A new approach to the management of environmental information




King, Blair Antony

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Environmental science is a growing field that draws data from a broad range of disciplines. These data represent the intellectual and financial efforts of countless individuals and institutions and are invaluable for continued research on the environment. This thesis details three case studies that center on providing users with improved access to environmental data and suggest an information model. Users will be better served by environmental information systems that provide detail on the strengths and limitations of data in archives, and that give direct access to individual measurements accompanied by metadata. Metadata provides the required, essential summary of the applicability of data. The first case study describes the creation of a prototype metadata system CODIS (the Continental and Oceanographic Information System). It examines the creation of an effective database organization for a multidisciplinary information system and the generation of conventions and techniques to assemble and structure multidisciplinary data. These conventions included the requirement for input using previously prepared lists and the development of parallel data structures between disciplines to facilitate data entry and searching. This improved database organization was demonstrated to decrease the time needed for data entry while reducing error rates in the entered data. Data in CODIS are appraised for reliability using discipline-specific protocols. The protocols are based on a dichotomous, decision tree format accompanied by detailed guidelines. The output from the appraisal process is a non-hierarchical assessment based on a five-point scale and comments from appraisers. These products inform users about the reliability of the included data. The protocols were examined for repeatability and replication between appraisals. The outputs from the appraisal processes were demonstrated to be comparable to peer review. Contextual evaluation, developed in the second case study, provides insight into the potential applicability of data in databases. The NCIS (National Contaminants Information System) study examines the development of a system to create contextual metadata to be stored with archival data. Contextual evaluation is carried out by examining and documenting each step in the experimental process. This study entailed developing a set of protocols for the assessment, and creating educational tools to ensure their effective implementation. NCIS groups datasets as either experiments or surveys, with only experiments being evaluated for context. It was necessary to develop a unified organizational scheme to classify diverse research and monitoring activities into defined categories. The process was reviewed and a refined version is currently in use across Canada in the implementation of NCIS. The case study highlighted difficulties associated with the division into experiments and surveys. The third case study examines the censoring of data, a practice that involves reporting values as unknown or undetected when their existence is known. This study of the British Columbia, Ministry of Environment’s Environmental Management System (EMS) examines the limitations placed on secondary users and metadata systems by storing censored data in archives. It includes a survey of current practices in environmental analytical laboratories and investigates the statistical tools used to remediate censored data. The case study concludes that censoring of data severely limits the secondary use of otherwise high-quality data. A gap-analysis of the studied systems leads to a set of recommendations and responsibilities that highlight the critical insights derived from the case studies and emphasize shared responsibility by all partners in the data-to-decision process. The thesis then presents a three-tiered conceptual model for a general environmental information system. In order to facilitate this task three new information elements are proposed and defined: datasets, infosets and metasets. It is anticipated that this work may serve to influence the direction of environmental data management practices by providing a model for future environmental information systems.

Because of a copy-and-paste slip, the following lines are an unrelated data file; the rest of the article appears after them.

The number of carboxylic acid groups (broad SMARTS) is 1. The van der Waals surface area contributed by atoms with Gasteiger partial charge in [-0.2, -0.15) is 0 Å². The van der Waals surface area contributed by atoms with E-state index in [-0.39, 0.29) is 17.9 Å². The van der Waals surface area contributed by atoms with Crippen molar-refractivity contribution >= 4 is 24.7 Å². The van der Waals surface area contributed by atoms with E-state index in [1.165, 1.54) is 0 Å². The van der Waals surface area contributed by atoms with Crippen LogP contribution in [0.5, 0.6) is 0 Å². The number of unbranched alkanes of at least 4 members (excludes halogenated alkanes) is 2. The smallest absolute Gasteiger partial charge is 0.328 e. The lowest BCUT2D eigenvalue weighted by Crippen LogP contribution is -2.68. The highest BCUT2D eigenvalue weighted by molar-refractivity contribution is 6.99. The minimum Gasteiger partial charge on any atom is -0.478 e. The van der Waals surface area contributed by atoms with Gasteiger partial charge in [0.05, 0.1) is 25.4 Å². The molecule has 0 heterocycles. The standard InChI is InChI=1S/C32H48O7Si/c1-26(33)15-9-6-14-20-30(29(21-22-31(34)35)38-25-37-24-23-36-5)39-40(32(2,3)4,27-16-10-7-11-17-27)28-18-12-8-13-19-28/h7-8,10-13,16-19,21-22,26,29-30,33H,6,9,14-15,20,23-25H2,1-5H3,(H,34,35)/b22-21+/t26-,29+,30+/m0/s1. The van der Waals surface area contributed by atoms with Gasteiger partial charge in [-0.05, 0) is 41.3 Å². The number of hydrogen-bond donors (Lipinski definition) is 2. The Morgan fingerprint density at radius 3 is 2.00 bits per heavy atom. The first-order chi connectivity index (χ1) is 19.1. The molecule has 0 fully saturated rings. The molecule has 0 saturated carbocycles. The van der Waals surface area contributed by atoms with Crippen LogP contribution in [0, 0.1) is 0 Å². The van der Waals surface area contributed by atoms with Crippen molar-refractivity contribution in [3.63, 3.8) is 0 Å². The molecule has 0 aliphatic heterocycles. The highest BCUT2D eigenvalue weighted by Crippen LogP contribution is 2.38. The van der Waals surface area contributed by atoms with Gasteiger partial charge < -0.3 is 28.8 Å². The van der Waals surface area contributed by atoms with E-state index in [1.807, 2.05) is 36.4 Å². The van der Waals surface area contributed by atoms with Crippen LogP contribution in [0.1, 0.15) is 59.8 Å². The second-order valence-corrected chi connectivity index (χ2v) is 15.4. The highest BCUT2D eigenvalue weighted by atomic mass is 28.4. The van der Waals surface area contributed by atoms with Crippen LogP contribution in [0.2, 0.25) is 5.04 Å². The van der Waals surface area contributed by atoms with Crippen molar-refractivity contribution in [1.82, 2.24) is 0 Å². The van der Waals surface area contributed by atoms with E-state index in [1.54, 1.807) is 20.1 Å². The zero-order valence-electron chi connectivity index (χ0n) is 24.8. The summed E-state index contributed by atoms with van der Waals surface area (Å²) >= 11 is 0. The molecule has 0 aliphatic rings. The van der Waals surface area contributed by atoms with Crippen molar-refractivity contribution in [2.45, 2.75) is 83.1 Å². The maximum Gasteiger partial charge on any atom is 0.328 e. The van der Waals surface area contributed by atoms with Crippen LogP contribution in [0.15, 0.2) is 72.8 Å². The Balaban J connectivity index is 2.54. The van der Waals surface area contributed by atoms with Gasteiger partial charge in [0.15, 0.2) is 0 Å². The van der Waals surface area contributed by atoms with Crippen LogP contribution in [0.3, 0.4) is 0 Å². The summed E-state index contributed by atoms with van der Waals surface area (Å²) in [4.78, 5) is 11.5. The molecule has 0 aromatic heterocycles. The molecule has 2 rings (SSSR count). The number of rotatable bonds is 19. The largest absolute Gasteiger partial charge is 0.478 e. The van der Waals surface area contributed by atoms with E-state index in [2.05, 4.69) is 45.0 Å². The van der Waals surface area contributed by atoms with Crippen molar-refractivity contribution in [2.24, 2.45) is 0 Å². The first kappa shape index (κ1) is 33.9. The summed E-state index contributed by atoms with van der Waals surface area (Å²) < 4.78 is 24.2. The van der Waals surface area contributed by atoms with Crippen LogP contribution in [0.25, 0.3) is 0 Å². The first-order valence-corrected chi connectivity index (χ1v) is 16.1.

Environmental sciences, Information services, Management information systems